The Theory Of Physical Beauty


The other day, my girlfriend told me that I was shallow. I have to admit, she may have a point. But then again, maybe not. It’s hard to say. After all, if you’re shallow, how can you tell that you’re the shallow one?

We had something like a five-hour debate on the topic the other day, which drew in references and arguments from Nietzsche, Kant, Tom Stoppard, and Milan Kundera. I’ll spare you the specifics of that argument. But what my girlfriend managed to conclude from it is that I’m shallow: obsessed with looks and surface appearances. Maybe she’s right.

I’m something of a unique case, because I’ve been diagnosed with Body Dysmorphic Disorder, or BDD, which is an anxiety disorder, a psychological problem where you think that you’re so ugly-looking that you (for instance) get afraid to leave your house, which is something that has happened to me many times. I’ve gotten trapped in my house for days in row, merely because I decided that I was so unattractive that I didn’t want other people to see me. Once I got stuck in a bathroom in a bar for two hours, because I saw myself in a mirror, and decided I was too ugly to go out and interact with the normal human beings. Etc… Shit like that happens to you when you have BDD.

I tend to think that I’m ugly, not good-looking, so I feel like it doesn’t really count as vanity. But BDD looks like vanity, because I can spend, say, hours checking my hair and my skin in the mirror before I go out for the night. It’s not that I can’t tear my eyes away from my gorgeous reflection though; it’s because I think I look awful.

But Body Dysmorphic Disorder does have another (unfortunate) side-effect, though: it makes me think that looks are the most important thing in the world. And this does make me shallow. I don’t just focus irrationally on my own looks, I focus irrationally on the looks of others, comparing myself to them and judging them.

It makes me into sort of an asshole. I’ve dated people I didn’t really like… at all, just because of their looks. Actually, let me adjust “sort of an asshole” to just “an asshole” here. BDD makes me into an asshole, which is something I have to work on. I once dated a model, and we went out to a bar one night, and she had taken out her contacts, so she was wearing glasses instead. This made her look 0.5% less hot, so I bugged her all night, until she took the glasses off. What an asshole, I know, I know. I once dated a stripper, and I bugged her for a half-hour, until finally she agreed to wear a tube-top instead of the t-shirt that she was wearing. The tube-top made her look 7% more hot. Once she agreed to change into the tube-top, then we could go out for the evening. Asshole; I know, I know.

I did stuff like this when I was younger; I’ve trained myself not to do it now. I was doing it unconsciously, or subconsciously, not really realizing that I was being a jerk. I’m so insecure about my own looks that I believe I can only be valued by the looks of the person that I’m going out with. If I’m dating a model, to me that signifies that I’m “cool,” that I’m “okay,” that maybe I can’t be so ugly after all. If I’m seen in public with a stripper, the jealous glances of other dudes signifies okay-ness to me; that I’m all right — that I’m doing okay. It’s a terrible way to think. It’s a terrible way to live your life.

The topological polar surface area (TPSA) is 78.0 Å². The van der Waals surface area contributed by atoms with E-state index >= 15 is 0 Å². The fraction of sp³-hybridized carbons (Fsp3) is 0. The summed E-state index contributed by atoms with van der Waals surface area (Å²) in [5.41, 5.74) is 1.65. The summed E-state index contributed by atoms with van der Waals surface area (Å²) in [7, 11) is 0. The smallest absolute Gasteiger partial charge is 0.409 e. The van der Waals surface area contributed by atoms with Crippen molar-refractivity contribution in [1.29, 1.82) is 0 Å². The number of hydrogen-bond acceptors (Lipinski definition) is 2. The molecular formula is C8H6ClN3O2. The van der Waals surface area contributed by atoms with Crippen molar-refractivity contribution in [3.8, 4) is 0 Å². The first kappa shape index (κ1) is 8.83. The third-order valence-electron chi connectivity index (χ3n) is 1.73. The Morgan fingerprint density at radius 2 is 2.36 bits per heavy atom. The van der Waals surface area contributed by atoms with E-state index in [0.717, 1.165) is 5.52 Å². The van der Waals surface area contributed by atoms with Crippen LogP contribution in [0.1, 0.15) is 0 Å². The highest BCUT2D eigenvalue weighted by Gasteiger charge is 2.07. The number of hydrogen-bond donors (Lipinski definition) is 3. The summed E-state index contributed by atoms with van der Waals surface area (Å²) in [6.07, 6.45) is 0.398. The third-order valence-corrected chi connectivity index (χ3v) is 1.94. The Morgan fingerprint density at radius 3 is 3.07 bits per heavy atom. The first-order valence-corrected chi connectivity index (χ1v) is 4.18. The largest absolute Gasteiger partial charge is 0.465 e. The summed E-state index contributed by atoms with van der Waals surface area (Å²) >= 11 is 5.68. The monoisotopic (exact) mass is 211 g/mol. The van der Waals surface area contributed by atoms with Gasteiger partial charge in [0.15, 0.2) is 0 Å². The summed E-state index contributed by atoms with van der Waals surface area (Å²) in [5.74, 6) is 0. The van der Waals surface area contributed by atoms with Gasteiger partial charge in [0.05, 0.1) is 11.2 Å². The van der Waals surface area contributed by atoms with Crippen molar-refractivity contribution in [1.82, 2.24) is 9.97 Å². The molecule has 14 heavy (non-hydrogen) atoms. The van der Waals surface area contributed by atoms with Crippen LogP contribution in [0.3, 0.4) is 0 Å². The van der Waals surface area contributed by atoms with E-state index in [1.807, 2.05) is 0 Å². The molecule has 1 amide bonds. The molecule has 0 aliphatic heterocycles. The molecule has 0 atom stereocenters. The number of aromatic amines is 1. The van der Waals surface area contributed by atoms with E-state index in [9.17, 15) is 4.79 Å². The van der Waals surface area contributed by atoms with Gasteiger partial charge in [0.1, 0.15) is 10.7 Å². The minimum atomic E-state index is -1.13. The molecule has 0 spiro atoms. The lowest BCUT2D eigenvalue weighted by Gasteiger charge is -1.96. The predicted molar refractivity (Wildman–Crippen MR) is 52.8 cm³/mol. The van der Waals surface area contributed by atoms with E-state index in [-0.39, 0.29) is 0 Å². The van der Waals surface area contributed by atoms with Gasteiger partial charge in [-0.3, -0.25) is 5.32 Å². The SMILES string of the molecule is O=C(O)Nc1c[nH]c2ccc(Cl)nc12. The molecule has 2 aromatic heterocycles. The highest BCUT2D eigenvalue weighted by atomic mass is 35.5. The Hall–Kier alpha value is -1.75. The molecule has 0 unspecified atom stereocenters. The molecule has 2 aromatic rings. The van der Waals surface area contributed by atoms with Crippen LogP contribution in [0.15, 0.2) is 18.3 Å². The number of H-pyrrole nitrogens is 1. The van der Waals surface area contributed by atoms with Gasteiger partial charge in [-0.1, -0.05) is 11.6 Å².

Years ago, my friend Steve and I came up with something we called The Theory of Physical Beauty. It’s a grand unifying theory that explains the entire universe, but I’ll limit myself to explaining it simply. Here is the basic theory:

  1. Hot people tend to go out with other hot people.
  2. Ugly people tend to go out with ugly people.
  3. And that’s it. That’s the entire theory.

Walk down any city street, and you’ll find it hard to disprove this theory. Ridiculously attractive people tend to be seen holding hands with other ridiculously attractive people. Fat people tend to be dating other fat people. Average-looking people are often seen with other average-looking people. It sucks, but that’s the way it is. For all our talk of inner beauty, how often do you see a three-hundred pound dude holding hands with a supermodel? (Unless, of course, the three-hundred pound person is a millionaire; money can be factored into the equation here.) For all our talk of “personality” and inner beauty and true love, how often do you see a really ugly girl dating a hot dude? Sure, it happens, but it’s incredibly rare.

It’s a shitty theory, I know; “shitty” in the sense that it’s mean. Mean but possibly accurate. The theory of physical beauty posits that we are all on the lookout for the best-looking person that we can get. Of course, we have to like the person in question in some other way, but ask yourself this: give the choice between two people with identical personalities, wouldn’t you pick the cuter one? Of course this is taking place in some imaginary universe where two people could have identical personalities — but just imagine it as a hypothesis. Give the choice, you’d take the hotter one, wouldn’t you? Every time, wouldn’t you? Right? Right.

I know that my disorder makes me into a bad person at times. but it is just me who’s bad, or is it the world as well? As a society, we’re ridiculously fixated on appearance, but we have a very hard time admitting that we are. If your one true love — your wife, husband, lover, boyfriend, whatever — if they suddenly gained one hundred pounds, how happy would you be? What if they kept on gaining weight? What would be your cut-off point for still being with them? Twenty pounds, fifty pounds, one hundred, two hundred? Or you’d love them infinitely no matter what? And who’s bad — me, or the whole entire world?